Besides all the people who lived at Grandparents’ we would always have lots of company. I especially looked forward to visits from cousins in Claire Fountain. This area has since been appropriated by the Province of New Brunswick for the Kouchibouguac National Park. I had a cousin around my age and when they came for a visit they would bring me back home with them. My aunt Annie was married to Duncan Stewart who worked for Loggie’s. He would travel from Chatham to Claire Fountain. My aunt was the post mistress so there were always lots of people in and out. I had a lot of fun there. I can remember running through the fields with the wind blowing through my long hair.
The church was right across the road from my aunt’s so many times we would play there. We’d go up in the balcony to play the organ. I also remember seeing lots of mice.
Some nights the crowd from Fountain would gather at my aunt’s and we would have a great time. One night we all married one another. My aunt didn’t mind, but when she saw my uncle’s truck driving down the road she would tell us to scatter.
Sometimes we would go to houses where they would be having house dances, lots of great music. Bedtime was a different experience, as we slept on straw mattresses. I hate to think what could have been crawling around in the mattresses.
I look back on this time of my life with fond memories.
Teen Years at Morrison Cove
My teen years were spent between Morrison Cove and Chatham.
Maurie Bell, Geraldine Dinan, Alfie Brown and Kennie Sweeney were the young people I hung around with. They all lived up the hill from us on the way to Newcastle. We travelled on the bus together to go to school, so we got to know one another really well.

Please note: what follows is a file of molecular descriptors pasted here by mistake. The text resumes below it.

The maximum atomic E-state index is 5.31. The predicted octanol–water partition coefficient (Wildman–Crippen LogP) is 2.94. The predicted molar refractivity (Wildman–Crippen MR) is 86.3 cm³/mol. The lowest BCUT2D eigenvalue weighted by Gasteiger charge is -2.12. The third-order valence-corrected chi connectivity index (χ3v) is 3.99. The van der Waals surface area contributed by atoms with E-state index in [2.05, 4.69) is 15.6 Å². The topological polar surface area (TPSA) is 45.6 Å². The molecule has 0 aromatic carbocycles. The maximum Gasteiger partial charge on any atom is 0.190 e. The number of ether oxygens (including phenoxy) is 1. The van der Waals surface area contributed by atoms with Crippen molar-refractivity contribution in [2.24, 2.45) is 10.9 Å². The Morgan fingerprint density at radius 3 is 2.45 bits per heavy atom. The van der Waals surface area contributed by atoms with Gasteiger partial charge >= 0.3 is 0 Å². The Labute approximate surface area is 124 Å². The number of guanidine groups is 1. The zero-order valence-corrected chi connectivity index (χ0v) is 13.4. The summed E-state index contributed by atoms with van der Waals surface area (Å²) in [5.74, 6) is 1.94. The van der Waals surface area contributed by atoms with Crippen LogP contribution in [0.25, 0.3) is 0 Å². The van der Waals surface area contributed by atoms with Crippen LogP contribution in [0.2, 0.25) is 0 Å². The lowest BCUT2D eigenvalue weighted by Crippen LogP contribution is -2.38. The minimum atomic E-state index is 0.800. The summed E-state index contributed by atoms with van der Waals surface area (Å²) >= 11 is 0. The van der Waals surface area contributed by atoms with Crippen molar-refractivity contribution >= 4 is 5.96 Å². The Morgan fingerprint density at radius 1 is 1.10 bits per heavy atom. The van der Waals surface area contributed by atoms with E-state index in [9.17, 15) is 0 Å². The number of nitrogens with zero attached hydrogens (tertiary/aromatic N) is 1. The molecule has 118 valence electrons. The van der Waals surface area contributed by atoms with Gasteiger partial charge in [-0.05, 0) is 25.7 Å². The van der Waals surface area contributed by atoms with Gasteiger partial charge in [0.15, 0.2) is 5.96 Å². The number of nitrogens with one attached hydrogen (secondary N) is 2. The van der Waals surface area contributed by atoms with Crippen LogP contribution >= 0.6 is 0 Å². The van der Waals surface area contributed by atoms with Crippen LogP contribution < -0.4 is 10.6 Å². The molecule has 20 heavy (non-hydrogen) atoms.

I think Kennie was supposed to be my first boyfriend. He gave me a medal his uncle got from the war. His parents probably never knew he did this.
We would all gather on the beach to go swimming. This is where I learned to swim. We would stand on our head in the water letting our feet stick up in the air. We thought we were great. We would then go over to Maurie’s place. I can still see his dad frying potatoes with their skins still on. He was a great old lad to put up with us.
Walsh’s lived across the road from Maurie’s (they had a large family) so they also joined us. Brown’s also lived handy to the beach. One night Alfie Brown asked me to go for a boat trip across the river with him. I think this was when I had my first cigarette. When we were partway across I heard Mom calling me, so Alfie turned back and I jumped out of the boat and ran up the bank. Mom asked me what I was doing. I told her the girls were having a bonfire on the shore. She accepted this and home we went, a close call. The boys from Hay Lane also hung around and were always nice to me.
There were also very sad years at Morrison Cove during the war when I can vaguely remember telegrams arriving with death notice of my uncle Albert and Aunt Audrey’s husband, Stan Stewart—so much screaming and crying.
I was living here when I first met my husband. I met him while visiting my Duplessis grandparents on the weekend.
Joan Cripps has been married 55 years. She and her husband, Ray, have 13 children, 40 grandchildren, and 17 great grandchildren. Joan is a “Domestic Engineer” living in Chatham, NB, who loves to entertain and write. She is the founder of the Purple Hat Ladies Tea Society, a group she formed in 2001.